Martha Gellhorn says her life began in 1930. Then 21, she set off with a suitcase and $75 for Paris to become a foreign correspondent. She's been traveling, and writing, ever since.
"The Face of War," originally published in 1959, contains a selection of her stories that were printed at the time she wrote them for American and English journals. The updated book includes her reports on Vietnam and the civil war in El Salvador.
Gellhorn begins her career in Spain, during the Civil War. In that open, intimate conflict, she writes, it was always surprising "just to walk to war."
She was in China, reporting on major Japanese offensives. To get to the Canton Front, she joined Chinese on horseback, and after nine hours in the saddle with no food or water she was "fairly tired," but not her companions. Chinese, she notes, "accept calmly anything that happens: hunger, fatigue, cold, thirst, pain or danger."
At an RAF station in England, she watches English, Canadian and American pilots take off on a raid, to be gone most of the night. She awaits their return, joins them in their breakfast and identifies with these young men, who previously may have led "flat lives" but who now want a future that is "as good as they now imagine the past to have been."
After World War II she goes to Java, and describes the Netherlands East Indies war as an armed revolt against colonialism. Not one to curry favor with politicians, she calls Sukarno "just another little dictator"--the type U.S. officialdom "never tires of backing."
Her most compelling reports are from Vietnam. She visits hospitals filled with our allies, innocent men, women and children mutilated by bombs dropped from U.S. planes. In 1966, she makes plain that Americans are killing and wounding three or four times more people than are the Viet Cong.
Unlike previous wars in which the primary object was to win territory, the U.S. mission in Vietnam was to destroy enemy bodies. And it was the first war on record where one side--the United States--used "body count" and "kill ratio" to define a victory. While tens of thousands of small farmers and their families had survived the Viet Cong, they would be killed by our bombs. "We are uprooting the people from the lovely land where they have lived for generations . . . . Is this an honorable way for a great nation to fight a war 10,000 miles from its safe homeland?" As for the suffering of the mutilated people, she wrote, "We big overfed white people will never know what they feel."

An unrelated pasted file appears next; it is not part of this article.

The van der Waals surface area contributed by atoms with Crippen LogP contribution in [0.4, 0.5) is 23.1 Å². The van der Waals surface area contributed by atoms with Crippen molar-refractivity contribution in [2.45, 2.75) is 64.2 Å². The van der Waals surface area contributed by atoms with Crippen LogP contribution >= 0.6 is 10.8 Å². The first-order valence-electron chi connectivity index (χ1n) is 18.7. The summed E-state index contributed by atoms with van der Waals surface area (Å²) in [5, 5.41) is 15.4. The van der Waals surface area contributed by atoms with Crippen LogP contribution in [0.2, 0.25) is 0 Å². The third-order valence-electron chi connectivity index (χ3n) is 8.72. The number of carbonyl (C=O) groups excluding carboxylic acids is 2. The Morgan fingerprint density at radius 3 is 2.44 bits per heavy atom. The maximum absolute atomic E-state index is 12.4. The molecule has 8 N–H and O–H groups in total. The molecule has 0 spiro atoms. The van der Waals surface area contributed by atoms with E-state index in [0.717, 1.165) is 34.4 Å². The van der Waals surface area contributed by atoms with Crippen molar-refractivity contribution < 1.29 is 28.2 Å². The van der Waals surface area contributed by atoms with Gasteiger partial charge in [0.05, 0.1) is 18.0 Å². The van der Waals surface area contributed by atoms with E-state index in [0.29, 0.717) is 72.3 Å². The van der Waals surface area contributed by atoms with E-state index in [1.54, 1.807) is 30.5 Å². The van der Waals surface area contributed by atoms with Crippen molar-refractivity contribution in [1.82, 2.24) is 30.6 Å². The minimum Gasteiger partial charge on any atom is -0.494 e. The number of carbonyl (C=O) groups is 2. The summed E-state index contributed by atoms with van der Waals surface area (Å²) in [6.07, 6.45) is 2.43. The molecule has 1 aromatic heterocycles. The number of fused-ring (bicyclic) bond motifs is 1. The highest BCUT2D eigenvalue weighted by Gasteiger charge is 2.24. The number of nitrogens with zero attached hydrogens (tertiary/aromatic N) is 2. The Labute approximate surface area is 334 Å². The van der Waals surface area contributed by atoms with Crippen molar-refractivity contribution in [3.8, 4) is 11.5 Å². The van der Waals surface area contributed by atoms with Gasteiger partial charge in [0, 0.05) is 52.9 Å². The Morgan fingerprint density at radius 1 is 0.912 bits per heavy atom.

Gellhorn terms articles in "The View From the Ground" peacetime reporting, but here also one finds a persistent theme: We all are diminished by war. In one article, written from Rome in 1944, she begins by saying that the countryside is beautiful and that one would hardly know that Italy had been at war. But then she takes her readers to an orphanage crowded with children whose parents were killed in war, and she takes us to hospitals, with beds filled by children hit by bombs or bullets. War, she writes, is "an idiocy, a prison, and the pain it causes is beyond telling or imagining."
She warns especially against our arsenals of nuclear weapons. Even if we do not make war, by our "playing" with these weapons, "we poison the air, the water, the soil of our planet, damage the health of the living and weaken the chances of the unborn."
In her travels, she comes to know H. G. Wells and gets invited by F.D.R. and Eleanor Roosevelt to live a while at the White House, and along the way she also finds the time to become the third wife of Ernest Hemingway.
In a chapter entitled "Castro's Cuba," Gellhorn writes of returning to the house, Finca Vigia, 15 miles outside Havana, where she lived with Hemingway. Forty-six years ago, she recollects, "I found this house through an advertisement and rented it, for one hundred dollars a month." Inside, after her long absence, she recognizes all the furniture "I had ordered from the local carpenter." She notes the later addition: stuffed animal heads and horns on every wall. The home is now a museum, if not a shrine, and, depressed by the visit, she quickly leaves.
She says no more in these books about Hemingway. Rather, she stays very much on course as to what is meaningful to her: her research, her articles and her books. All of her essays are well written and timeless and I find her evaluation of war--as our primary evil--most significant.